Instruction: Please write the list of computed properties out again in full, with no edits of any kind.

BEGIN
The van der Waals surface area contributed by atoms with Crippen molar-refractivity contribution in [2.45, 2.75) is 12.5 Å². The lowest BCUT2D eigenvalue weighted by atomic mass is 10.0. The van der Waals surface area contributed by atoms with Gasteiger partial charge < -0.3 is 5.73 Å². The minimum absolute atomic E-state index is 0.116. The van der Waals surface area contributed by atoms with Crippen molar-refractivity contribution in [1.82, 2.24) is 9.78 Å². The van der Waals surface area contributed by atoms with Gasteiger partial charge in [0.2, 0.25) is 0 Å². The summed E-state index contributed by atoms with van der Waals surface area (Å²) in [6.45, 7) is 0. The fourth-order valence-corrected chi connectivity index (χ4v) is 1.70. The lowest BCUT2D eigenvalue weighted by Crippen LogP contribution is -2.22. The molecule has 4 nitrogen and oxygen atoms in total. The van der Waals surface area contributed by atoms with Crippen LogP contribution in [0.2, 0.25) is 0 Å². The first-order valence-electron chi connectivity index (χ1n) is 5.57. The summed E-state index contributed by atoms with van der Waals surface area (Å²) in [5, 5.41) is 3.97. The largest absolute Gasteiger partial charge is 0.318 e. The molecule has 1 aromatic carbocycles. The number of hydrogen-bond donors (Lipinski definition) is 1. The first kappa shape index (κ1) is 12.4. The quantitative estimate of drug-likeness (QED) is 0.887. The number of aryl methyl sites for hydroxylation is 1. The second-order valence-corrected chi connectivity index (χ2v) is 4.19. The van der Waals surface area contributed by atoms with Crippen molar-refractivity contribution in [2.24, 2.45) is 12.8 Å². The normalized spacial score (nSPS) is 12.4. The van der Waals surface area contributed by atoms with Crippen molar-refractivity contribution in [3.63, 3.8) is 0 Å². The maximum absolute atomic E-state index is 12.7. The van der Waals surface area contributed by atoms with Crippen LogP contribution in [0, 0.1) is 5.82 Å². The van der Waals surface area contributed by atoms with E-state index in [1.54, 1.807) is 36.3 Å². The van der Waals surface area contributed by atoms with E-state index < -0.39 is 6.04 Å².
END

The van der Waals surface area contributed by atoms with Crippen molar-refractivity contribution in [2.45, 2.75) is 12.5 Å². The lowest BCUT2D eigenvalue weighted by atomic mass is 10.0. The van der Waals surface area contributed by atoms with Gasteiger partial charge < -0.3 is 5.73 Å². The minimum absolute atomic E-state index is 0.116. The van der Waals surface area contributed by atoms with Crippen molar-refractivity contribution in [1.82, 2.24) is 9.78 Å². The van der Waals surface area contributed by atoms with Gasteiger partial charge in [0.2, 0.25) is 0 Å². The summed E-state index contributed by atoms with van der Waals surface area (Å²) in [6.45, 7) is 0. The fourth-order valence-corrected chi connectivity index (χ4v) is 1.70. The lowest BCUT2D eigenvalue weighted by Crippen LogP contribution is -2.22. The molecule has 4 nitrogen and oxygen atoms in total. The van der Waals surface area contributed by atoms with Crippen LogP contribution in [0.2, 0.25) is 0 Å². The first-order valence-electron chi connectivity index (χ1n) is 5.57. The summed E-state index contributed by atoms with van der Waals surface area (Å²) in [5, 5.41) is 3.97. The largest absolute Gasteiger partial charge is 0.318 e. The molecule has 1 aromatic carbocycles. The number of hydrogen-bond donors (Lipinski definition) is 1. The first kappa shape index (κ1) is 12.4. The quantitative estimate of drug-likeness (QED) is 0.887. The number of aryl methyl sites for hydroxylation is 1. The second-order valence-corrected chi connectivity index (χ2v) is 4.19. The van der Waals surface area contributed by atoms with Crippen molar-refractivity contribution in [2.24, 2.45) is 12.8 Å². The normalized spacial score (nSPS) is 12.4. The van der Waals surface area contributed by atoms with Crippen molar-refractivity contribution in [3.63, 3.8) is 0 Å². The maximum absolute atomic E-state index is 12.7. The van der Waals surface area contributed by atoms with Crippen LogP contribution in [0, 0.1) is 5.82 Å². The van der Waals surface area contributed by atoms with E-state index in [1.54, 1.807) is 36.3 Å². The van der Waals surface area contributed by atoms with E-state index < -0.39 is 6.04 Å².